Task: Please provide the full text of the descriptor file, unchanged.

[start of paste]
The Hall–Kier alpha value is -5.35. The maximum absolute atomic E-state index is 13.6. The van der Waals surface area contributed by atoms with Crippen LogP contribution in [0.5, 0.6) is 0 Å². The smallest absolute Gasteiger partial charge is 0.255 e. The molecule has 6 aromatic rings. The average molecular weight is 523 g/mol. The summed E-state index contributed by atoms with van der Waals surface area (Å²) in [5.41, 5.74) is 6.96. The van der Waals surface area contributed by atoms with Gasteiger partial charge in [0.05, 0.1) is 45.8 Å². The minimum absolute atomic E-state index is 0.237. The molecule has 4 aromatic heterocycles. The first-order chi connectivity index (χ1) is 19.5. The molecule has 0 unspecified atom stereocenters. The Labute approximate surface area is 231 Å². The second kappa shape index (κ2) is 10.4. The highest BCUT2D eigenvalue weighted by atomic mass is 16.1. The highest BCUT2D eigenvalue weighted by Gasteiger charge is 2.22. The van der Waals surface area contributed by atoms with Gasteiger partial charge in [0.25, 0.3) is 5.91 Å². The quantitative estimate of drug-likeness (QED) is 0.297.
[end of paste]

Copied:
The Hall–Kier alpha value is -5.35. The maximum absolute atomic E-state index is 13.6. The van der Waals surface area contributed by atoms with Crippen LogP contribution in [0.5, 0.6) is 0 Å². The smallest absolute Gasteiger partial charge is 0.255 e. The molecule has 6 aromatic rings. The average molecular weight is 523 g/mol. The summed E-state index contributed by atoms with van der Waals surface area (Å²) in [5.41, 5.74) is 6.96. The van der Waals surface area contributed by atoms with Gasteiger partial charge in [0.05, 0.1) is 45.8 Å². The minimum absolute atomic E-state index is 0.237. The molecule has 4 aromatic heterocycles. The first-order chi connectivity index (χ1) is 19.5. The molecule has 0 unspecified atom stereocenters. The Labute approximate surface area is 231 Å². The second kappa shape index (κ2) is 10.4. The highest BCUT2D eigenvalue weighted by atomic mass is 16.1. The highest BCUT2D eigenvalue weighted by Gasteiger charge is 2.22. The van der Waals surface area contributed by atoms with Gasteiger partial charge in [0.25, 0.3) is 5.91 Å². The quantitative estimate of drug-likeness (QED) is 0.297.